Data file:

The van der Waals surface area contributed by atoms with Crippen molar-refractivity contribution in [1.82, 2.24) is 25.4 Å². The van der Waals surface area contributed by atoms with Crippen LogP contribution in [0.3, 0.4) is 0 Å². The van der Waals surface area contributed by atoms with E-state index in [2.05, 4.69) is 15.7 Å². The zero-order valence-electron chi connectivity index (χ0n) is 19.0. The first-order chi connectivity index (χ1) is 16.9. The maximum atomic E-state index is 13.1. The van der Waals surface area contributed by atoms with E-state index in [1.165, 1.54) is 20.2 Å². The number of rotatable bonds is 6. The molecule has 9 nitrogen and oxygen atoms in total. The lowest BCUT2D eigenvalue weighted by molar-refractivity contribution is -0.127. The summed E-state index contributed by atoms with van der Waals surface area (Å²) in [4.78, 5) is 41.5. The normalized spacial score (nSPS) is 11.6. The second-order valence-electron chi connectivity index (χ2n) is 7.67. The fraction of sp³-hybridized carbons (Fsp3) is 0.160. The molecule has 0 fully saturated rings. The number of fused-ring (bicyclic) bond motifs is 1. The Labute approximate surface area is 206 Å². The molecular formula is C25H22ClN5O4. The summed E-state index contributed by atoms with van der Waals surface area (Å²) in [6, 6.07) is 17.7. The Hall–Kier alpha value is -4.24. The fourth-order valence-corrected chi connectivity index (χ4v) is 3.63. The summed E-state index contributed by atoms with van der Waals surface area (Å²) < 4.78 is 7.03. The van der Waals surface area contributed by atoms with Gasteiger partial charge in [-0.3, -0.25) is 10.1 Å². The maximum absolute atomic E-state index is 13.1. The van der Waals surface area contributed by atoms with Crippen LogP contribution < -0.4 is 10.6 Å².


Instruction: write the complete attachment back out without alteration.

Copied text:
The van der Waals surface area contributed by atoms with Crippen molar-refractivity contribution in [1.82, 2.24) is 25.4 Å². The van der Waals surface area contributed by atoms with Crippen LogP contribution in [0.3, 0.4) is 0 Å². The van der Waals surface area contributed by atoms with E-state index in [2.05, 4.69) is 15.7 Å². The zero-order valence-electron chi connectivity index (χ0n) is 19.0. The first-order chi connectivity index (χ1) is 16.9. The maximum atomic E-state index is 13.1. The van der Waals surface area contributed by atoms with E-state index in [1.165, 1.54) is 20.2 Å². The number of rotatable bonds is 6. The molecule has 9 nitrogen and oxygen atoms in total. The lowest BCUT2D eigenvalue weighted by molar-refractivity contribution is -0.127. The summed E-state index contributed by atoms with van der Waals surface area (Å²) in [4.78, 5) is 41.5. The normalized spacial score (nSPS) is 11.6. The second-order valence-electron chi connectivity index (χ2n) is 7.67. The fraction of sp³-hybridized carbons (Fsp3) is 0.160. The molecule has 0 fully saturated rings. The number of fused-ring (bicyclic) bond motifs is 1. The Labute approximate surface area is 206 Å². The molecular formula is C25H22ClN5O4. The summed E-state index contributed by atoms with van der Waals surface area (Å²) in [6, 6.07) is 17.7. The Hall–Kier alpha value is -4.24. The fourth-order valence-corrected chi connectivity index (χ4v) is 3.63. The summed E-state index contributed by atoms with van der Waals surface area (Å²) < 4.78 is 7.03. The van der Waals surface area contributed by atoms with Gasteiger partial charge in [-0.3, -0.25) is 10.1 Å². The maximum absolute atomic E-state index is 13.1. The van der Waals surface area contributed by atoms with Crippen LogP contribution < -0.4 is 10.6 Å².